Selecting the wrong medication for a patient can have serious implications. For example, if you have depression, the wrong medication could actually cause dangerous side effects that make you feel worse.
In fact, researchers in the growing field of pharmacogenomics, which identifies drug-gene reactions, have already discovered that an individual’s genetic characteristics can influence how well he or she will respond to antidepressants and many other medications. Investigators in the Mayo Clinic Center for Individualized Medicine have been leaders in making these pharmacogenomics discoveries and developing treatment guidelines for patient care.
“Up to a third of patients with major depression do not fully respond to antidepressant treatment and many experience serious side effects,” says Mark Frye, M.D., professor and chair of the Department of Psychiatry and Psychology at the Mayo Clinic.
Dr. Frye’s comments on using pharmacogenomics to guide treatment for depression and other mental illness are featured in this article by Jennifer Abbasi in the Journal of the American Medical Association (JAMA).
As Dr. Frye explains, genomic data from DNA sequencing can be a powerful tool to help physicians provide the best care for patients.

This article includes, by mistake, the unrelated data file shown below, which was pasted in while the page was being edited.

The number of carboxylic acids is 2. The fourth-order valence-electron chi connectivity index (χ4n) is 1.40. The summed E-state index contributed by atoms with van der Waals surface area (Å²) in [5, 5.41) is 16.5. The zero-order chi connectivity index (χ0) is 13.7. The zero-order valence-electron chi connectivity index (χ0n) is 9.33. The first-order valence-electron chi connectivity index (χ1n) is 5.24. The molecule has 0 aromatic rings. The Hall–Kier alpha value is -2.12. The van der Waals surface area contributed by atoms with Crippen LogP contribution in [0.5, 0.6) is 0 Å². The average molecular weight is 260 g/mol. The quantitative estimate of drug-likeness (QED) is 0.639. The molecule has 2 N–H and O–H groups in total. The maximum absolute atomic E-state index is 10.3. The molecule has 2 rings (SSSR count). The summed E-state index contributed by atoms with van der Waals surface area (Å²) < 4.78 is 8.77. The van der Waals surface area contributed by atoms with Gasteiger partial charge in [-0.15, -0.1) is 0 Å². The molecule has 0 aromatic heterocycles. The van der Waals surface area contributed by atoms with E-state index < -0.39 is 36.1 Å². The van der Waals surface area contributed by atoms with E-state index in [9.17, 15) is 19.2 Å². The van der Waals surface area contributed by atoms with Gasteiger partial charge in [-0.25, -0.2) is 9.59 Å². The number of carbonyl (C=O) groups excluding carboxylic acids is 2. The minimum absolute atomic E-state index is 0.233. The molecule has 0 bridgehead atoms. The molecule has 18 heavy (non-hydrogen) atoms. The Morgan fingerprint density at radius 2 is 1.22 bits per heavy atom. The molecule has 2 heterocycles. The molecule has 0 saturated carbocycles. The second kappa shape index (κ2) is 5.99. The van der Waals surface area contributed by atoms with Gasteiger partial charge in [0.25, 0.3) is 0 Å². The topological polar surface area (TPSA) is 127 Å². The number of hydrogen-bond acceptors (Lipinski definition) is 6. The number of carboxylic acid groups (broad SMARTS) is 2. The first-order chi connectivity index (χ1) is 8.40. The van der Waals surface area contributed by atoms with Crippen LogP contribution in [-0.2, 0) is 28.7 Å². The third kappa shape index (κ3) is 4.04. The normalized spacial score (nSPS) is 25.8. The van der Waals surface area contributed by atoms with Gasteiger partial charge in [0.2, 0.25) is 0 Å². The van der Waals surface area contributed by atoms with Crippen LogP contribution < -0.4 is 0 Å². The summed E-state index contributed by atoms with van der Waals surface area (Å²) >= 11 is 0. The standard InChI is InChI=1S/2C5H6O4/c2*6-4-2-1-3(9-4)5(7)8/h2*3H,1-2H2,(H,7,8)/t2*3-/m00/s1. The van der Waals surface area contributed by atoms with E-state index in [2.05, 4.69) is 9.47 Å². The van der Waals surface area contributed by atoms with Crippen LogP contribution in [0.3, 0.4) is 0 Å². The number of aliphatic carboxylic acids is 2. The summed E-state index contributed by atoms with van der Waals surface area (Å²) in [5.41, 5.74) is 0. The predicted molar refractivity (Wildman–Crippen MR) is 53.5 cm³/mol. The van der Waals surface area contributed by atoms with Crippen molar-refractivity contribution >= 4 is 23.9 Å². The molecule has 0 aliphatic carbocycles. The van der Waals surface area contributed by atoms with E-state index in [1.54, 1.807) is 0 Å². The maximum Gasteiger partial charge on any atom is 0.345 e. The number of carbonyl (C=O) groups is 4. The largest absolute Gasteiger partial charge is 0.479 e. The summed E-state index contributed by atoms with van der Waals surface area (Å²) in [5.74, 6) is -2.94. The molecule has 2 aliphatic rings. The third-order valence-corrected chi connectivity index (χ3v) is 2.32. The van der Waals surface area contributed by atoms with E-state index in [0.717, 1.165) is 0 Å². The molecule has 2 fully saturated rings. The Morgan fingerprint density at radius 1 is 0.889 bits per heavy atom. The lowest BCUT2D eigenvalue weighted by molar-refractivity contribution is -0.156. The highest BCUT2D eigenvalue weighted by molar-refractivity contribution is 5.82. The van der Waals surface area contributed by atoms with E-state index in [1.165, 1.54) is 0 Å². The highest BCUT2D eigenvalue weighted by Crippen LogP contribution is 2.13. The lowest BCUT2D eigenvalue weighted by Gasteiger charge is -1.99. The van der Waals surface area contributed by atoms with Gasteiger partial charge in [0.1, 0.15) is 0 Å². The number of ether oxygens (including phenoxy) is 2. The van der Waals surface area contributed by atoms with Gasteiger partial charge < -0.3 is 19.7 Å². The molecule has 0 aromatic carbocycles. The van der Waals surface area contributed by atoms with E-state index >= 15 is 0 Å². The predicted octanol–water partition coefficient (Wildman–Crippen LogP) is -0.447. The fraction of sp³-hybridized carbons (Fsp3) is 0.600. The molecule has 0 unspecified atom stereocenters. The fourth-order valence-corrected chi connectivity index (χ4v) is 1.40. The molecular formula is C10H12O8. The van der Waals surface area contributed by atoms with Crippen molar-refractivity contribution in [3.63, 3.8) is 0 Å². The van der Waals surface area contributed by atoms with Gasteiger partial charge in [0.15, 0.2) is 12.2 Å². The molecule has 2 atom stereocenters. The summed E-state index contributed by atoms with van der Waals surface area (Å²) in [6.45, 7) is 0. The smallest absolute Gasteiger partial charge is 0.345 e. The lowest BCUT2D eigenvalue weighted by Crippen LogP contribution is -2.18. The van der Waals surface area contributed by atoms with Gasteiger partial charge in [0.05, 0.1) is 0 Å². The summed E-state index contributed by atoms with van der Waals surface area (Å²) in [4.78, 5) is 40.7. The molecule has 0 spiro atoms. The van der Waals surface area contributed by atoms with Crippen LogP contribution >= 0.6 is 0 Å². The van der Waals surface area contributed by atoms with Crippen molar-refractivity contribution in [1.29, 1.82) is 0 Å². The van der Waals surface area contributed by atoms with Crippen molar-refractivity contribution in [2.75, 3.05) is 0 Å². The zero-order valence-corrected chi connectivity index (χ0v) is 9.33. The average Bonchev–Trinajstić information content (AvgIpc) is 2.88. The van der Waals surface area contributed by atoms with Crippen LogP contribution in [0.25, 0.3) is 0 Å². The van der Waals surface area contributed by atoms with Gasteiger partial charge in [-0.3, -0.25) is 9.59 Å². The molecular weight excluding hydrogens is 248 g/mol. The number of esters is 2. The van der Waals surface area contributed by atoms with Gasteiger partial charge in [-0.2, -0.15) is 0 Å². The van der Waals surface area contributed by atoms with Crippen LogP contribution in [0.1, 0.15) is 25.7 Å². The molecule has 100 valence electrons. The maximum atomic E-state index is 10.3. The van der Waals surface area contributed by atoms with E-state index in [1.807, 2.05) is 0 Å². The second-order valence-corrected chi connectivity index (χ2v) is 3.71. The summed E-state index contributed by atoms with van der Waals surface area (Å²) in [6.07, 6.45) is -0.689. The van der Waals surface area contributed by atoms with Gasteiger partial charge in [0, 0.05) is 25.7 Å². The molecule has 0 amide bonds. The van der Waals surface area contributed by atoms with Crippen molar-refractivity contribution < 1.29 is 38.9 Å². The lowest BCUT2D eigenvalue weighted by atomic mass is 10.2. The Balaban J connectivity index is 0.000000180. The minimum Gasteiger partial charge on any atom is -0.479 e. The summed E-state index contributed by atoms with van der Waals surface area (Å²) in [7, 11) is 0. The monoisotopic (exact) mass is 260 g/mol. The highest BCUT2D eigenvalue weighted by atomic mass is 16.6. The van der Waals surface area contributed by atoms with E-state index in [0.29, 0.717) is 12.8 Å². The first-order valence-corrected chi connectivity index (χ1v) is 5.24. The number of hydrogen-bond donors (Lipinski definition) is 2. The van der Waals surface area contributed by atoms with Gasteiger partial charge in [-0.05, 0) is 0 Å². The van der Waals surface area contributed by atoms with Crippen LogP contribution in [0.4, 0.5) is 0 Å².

“Pharmacogenomics may help inject more science into the art of prescribing,” says Dr. Frye.
“DNA sequencing technology has the potential to transform antidepressant treatment for major depressive disorders, multiple anxiety disorders and some chronic pain conditions.”
Depression is just one condition in which drug-gene interactions have been shown to play a role in how well patients respond to treatments. Advances have also been made in the individualized drug therapies for many types of cancer, heart disease, Alzheimer’s disease and autism.
Join us to learn more about pharmacogenomics and how it can apply to patient care
Hear leading experts discuss the latest research in precision medicine, including pharmacogenomics, at Individualizing Medicine 2016: Advancing Care Through Genomics. The Mayo Clinic Center for Individualized Medicine, is hosting the fifth annual genomics conference, October 5–6, in Rochester, Minn.
The Mayo Clinic Center for Individualized Medicine is hosting the conference with support from the Satter Foundation.
Tags: #drug-gene reactions, #JAMA, #mental illness, #PrecisionMedicine, antidepressants, center for individualized medicine, depression, Dr. Mark Frye, individualized medicine, mayo clinic, pharmacogenomics, Psychiatry, Uncategorized